What's behind Chicago Wolves resurgent season?
When a team such as the Chicago Wolves fail to make to playoffs after a long history of postseason success, a change in team philosophy is often needed.
Wolves coach Craig Berube says this year's players clearly are responding well to last year's disappointing season. The Wolves, now in their 23rd season, are in second place in the AHL's Central Division with a 33-17-4 record, just behind Grand Rapids at 35-16-1, which also has 73 points.
"First and foremost, we've gotten this group to play for each other and work together on the ice. Our success is based upon that," the 50-year-old Berube said. "When look at our team and the players who've been here … these guys play for each other and compete. That's why they've been successful thus far."
This season, the Wolves are led by players such as defenseman Vince Dunn, center Wade Megan and blue-liner Jordan Schmaltz, who was recently called up to the team's NHL affiliate, the St. Louis Blues.
"All of these guys we have here really want to win. They put the team ahead of themselves," Berube said. "Day in and day out, the coaching staff develops players for the NHL, but at the same time win hockey games. That's our goal and it's working so far."
After joining the AHL for the 2000-2001 season, the Wolves hit the ice fast by winning the Calder Cup twice, most notably in their first season after the IHL folded. Along the way, the franchise posted 20 consecutive winning seasons. Last season, the Wolves compiled a 33-35 record and finished sixth in the Central.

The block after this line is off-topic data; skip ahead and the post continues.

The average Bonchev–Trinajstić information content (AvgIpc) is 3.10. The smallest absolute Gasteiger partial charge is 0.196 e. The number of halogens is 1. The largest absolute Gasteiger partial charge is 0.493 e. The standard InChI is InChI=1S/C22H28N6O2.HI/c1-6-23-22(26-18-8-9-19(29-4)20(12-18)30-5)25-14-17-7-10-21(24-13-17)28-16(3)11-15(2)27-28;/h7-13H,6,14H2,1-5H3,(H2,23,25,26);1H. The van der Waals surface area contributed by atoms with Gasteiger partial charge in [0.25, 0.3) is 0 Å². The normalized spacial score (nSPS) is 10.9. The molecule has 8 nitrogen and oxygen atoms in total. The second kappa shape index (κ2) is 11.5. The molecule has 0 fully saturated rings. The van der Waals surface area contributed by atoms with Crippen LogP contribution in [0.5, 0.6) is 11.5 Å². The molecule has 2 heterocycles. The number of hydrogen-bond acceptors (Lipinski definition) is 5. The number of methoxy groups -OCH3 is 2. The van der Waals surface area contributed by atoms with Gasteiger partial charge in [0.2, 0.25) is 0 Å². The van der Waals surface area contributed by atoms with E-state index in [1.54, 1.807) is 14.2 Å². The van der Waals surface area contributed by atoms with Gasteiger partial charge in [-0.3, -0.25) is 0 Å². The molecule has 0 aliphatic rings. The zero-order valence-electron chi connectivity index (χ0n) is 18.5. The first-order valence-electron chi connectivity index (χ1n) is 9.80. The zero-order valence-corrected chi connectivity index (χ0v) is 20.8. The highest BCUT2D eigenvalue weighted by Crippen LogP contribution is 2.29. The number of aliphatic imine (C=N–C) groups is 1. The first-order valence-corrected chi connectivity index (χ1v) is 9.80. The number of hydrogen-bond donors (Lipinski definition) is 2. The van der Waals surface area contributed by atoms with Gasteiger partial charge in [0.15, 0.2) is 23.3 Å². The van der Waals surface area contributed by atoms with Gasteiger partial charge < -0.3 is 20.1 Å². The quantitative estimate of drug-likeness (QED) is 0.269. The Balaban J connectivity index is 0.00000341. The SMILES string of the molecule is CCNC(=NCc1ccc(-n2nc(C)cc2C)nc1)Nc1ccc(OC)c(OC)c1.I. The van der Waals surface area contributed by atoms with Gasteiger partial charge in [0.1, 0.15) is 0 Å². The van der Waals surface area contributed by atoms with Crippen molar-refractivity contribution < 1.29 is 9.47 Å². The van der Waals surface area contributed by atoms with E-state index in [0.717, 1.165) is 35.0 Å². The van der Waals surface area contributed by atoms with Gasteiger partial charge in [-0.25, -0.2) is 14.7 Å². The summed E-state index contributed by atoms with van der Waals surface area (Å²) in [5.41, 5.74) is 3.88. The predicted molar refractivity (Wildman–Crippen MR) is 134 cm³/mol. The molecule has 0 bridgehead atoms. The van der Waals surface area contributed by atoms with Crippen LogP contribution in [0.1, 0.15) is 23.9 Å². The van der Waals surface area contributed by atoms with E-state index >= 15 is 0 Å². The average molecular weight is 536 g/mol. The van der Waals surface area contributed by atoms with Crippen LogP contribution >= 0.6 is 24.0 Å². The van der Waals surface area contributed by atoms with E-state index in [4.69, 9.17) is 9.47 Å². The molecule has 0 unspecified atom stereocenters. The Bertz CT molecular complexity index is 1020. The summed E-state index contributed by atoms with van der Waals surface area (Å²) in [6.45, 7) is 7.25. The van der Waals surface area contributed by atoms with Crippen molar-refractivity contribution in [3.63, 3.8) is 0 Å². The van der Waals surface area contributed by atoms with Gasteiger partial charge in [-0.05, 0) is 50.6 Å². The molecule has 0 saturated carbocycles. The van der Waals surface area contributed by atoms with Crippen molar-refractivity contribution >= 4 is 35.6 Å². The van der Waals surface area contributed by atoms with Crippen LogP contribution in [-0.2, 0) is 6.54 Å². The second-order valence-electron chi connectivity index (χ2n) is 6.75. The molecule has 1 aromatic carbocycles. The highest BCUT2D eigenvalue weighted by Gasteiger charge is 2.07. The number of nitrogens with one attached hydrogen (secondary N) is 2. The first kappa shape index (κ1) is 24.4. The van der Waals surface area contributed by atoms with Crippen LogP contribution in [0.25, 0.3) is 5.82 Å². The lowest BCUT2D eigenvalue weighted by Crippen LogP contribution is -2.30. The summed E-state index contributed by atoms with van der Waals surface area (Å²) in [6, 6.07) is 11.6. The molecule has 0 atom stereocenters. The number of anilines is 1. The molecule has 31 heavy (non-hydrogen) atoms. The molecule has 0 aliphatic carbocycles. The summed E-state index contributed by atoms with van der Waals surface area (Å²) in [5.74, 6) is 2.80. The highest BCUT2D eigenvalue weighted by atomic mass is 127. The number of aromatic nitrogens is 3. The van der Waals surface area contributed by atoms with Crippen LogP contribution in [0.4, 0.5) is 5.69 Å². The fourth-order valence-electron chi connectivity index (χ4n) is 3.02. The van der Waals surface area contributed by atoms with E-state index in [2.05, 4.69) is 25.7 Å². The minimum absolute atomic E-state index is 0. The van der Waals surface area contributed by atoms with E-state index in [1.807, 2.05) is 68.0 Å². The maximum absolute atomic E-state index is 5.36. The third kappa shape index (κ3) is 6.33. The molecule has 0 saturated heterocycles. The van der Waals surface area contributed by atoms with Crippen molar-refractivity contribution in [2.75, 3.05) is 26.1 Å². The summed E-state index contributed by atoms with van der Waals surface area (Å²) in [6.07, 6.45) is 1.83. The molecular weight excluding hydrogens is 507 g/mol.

The life of an American Hockey League team is complex, as many of the players are coming and going at the whim of the their NHL affiliate. Berube, who is in his second season as coach of the Wolves, said his message to his players stays the same no matter who's in the lineup.
"I think they go hand-in-hand. We have some young guys coming out of college who are first-year pros, so there's a learning curve for those kids, but developing players by teaching them the importance of winning and being a good team is important for development into the NHL," Berube said. "The first conversation is about what we expect. It really comes down to the work ethic and competitiveness of our team and the players that are here."
The Wolves' fan base, he said, has noticed the team's improvement this season.
"The fans are excited about the way we play," Berube said. "We're all thinking about one goal -- winning."
The improvement has come in several areas. Defensemen have accounted for 32 percent of the team's scoring this season (five defensemen with 20 or more goals), and Wolves players are not spending as much time in the penalty box.
Through 57 games, the Wolves have tallied 515 points and are averaging 3.39 goals per game, which is well ahead of last season's 2.55 average. Kenny Agostino leads the way with 63 points and 45 assists while center Wade Megan has a team high 25 goals.
With 19 games left in the regular season, the Wolves begin a three-game home ice stretch at Allstate Arena when they host the reigning Calder Cup champion Cleveland Monsters (25-23-3) at 7 p.m. Saturday, followed by a 3 p.m. Sunday game against the Manitoba Moose (22-27-3). They play Cleveland again at 7 p.m. Thursday, before a road match at Milwaukee (32-18-3) on March 11.